It is still true that many churches are trying to strike the right balance between modern expectations and genuine worship. It is also true that most pastors are trying their best to teach and preach God’s Word. Some congregations, however, tend to reward non-controversy over a clear stand on God’s Word. Some are caught up in petty disputes that drive those who are hungering and thirsting after righteousness back into the godless world—or worse yet, harden their hearts against the “living word” that could free them. Perhaps the sounds of the world are drowning out the message of God. Perhaps the “renewing of our mind” is held back from “transforming” our lives (Romans 12:1-2) because the heart is beating too loudly with the “lust of the flesh” (1 John 2:16).
This is not a new problem among the churches. Among the seven churches to whom the Lord Jesus addressed Himself in the early chapters of the book of Revelation, there were only two (Philadelphia and Smyrna) that were not reprimanded for some serious difficulty. Two (Ephesus and Laodicea) were warned that they were even in danger of losing their very “church-ness” (lose its authority as a church, have its lampstand removed). Those seven churches, representative of all churches since our Lord returned to His throne, set the stage—both good and bad—for what we should pay attention to.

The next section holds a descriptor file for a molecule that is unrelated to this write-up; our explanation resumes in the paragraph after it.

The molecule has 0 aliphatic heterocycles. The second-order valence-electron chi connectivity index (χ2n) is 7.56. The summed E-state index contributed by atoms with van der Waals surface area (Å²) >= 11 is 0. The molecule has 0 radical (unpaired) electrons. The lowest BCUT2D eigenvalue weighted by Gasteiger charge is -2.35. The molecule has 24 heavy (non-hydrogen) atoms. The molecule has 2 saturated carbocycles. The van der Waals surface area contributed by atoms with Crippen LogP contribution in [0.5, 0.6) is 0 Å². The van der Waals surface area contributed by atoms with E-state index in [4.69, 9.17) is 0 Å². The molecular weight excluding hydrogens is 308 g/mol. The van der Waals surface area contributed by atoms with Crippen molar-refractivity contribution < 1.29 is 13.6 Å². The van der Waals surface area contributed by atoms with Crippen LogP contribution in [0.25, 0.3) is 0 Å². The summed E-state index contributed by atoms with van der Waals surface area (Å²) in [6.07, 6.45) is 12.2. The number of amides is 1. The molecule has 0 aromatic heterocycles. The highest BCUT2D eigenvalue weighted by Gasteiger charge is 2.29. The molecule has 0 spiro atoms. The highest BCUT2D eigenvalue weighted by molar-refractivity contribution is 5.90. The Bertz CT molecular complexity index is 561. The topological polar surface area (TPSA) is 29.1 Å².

Ezekiel faced a similar problem when God commissioned him to challenge the exiled Israelites to pay attention to the reason they were in exile and to God’s promises of their future restoration. God warned Ezekiel that the message would be difficult to hear and even more challenging to embrace. In several places, God insisted that Ezekiel was to preach the message “whether they hear or whether they refuse” (Ezekiel 2:5, 7; 3:11). Some were openly defiant, but more were generally accepting, encouraging others: “Please come and hear what the word is that comes from the LORD” (Ezekiel 33:30). But they were merely listening to the pleasant “sound” of godly words.
So they come to you as people do, they sit before you as My people, and they hear your words, but they do not do them; for with their mouth they show much love, but their hearts pursue their own gain. Indeed you are to them as a very lovely song of one who has a pleasant voice and can play well on an instrument; for they hear your words, but they do not do them. (Ezekiel 33:31-32)